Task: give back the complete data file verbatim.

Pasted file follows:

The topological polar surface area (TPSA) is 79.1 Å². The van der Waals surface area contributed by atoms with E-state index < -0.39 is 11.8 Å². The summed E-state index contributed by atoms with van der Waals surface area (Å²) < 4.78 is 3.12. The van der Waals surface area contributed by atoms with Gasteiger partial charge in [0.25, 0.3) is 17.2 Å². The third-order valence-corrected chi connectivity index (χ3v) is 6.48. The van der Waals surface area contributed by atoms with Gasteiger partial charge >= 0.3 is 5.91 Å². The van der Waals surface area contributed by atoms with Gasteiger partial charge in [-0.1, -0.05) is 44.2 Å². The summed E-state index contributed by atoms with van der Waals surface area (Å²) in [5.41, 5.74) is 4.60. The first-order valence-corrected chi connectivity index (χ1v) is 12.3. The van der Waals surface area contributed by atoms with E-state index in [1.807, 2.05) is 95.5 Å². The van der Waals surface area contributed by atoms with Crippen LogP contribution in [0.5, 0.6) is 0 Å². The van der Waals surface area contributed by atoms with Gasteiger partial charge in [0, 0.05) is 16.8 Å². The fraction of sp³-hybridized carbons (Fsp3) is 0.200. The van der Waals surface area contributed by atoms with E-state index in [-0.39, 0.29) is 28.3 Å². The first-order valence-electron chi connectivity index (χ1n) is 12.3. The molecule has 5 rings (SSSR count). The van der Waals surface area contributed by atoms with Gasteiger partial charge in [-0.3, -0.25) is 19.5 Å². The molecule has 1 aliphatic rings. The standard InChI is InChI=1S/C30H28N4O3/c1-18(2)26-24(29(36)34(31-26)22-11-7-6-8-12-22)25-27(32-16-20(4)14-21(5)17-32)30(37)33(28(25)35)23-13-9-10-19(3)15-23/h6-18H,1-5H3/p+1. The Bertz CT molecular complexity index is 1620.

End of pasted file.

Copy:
The topological polar surface area (TPSA) is 79.1 Å². The van der Waals surface area contributed by atoms with E-state index < -0.39 is 11.8 Å². The summed E-state index contributed by atoms with van der Waals surface area (Å²) < 4.78 is 3.12. The van der Waals surface area contributed by atoms with Gasteiger partial charge in [0.25, 0.3) is 17.2 Å². The third-order valence-corrected chi connectivity index (χ3v) is 6.48. The van der Waals surface area contributed by atoms with Gasteiger partial charge >= 0.3 is 5.91 Å². The van der Waals surface area contributed by atoms with Gasteiger partial charge in [-0.1, -0.05) is 44.2 Å². The summed E-state index contributed by atoms with van der Waals surface area (Å²) in [5.41, 5.74) is 4.60. The first-order valence-corrected chi connectivity index (χ1v) is 12.3. The van der Waals surface area contributed by atoms with E-state index in [1.807, 2.05) is 95.5 Å². The van der Waals surface area contributed by atoms with Crippen LogP contribution in [0.5, 0.6) is 0 Å². The van der Waals surface area contributed by atoms with Gasteiger partial charge in [0, 0.05) is 16.8 Å². The fraction of sp³-hybridized carbons (Fsp3) is 0.200. The van der Waals surface area contributed by atoms with E-state index in [-0.39, 0.29) is 28.3 Å². The first-order valence-electron chi connectivity index (χ1n) is 12.3. The molecule has 5 rings (SSSR count). The van der Waals surface area contributed by atoms with Gasteiger partial charge in [-0.3, -0.25) is 19.5 Å². The molecule has 1 aliphatic rings. The standard InChI is InChI=1S/C30H28N4O3/c1-18(2)26-24(29(36)34(31-26)22-11-7-6-8-12-22)25-27(32-16-20(4)14-21(5)17-32)30(37)33(28(25)35)23-13-9-10-19(3)15-23/h6-18H,1-5H3/p+1. The Bertz CT molecular complexity index is 1620.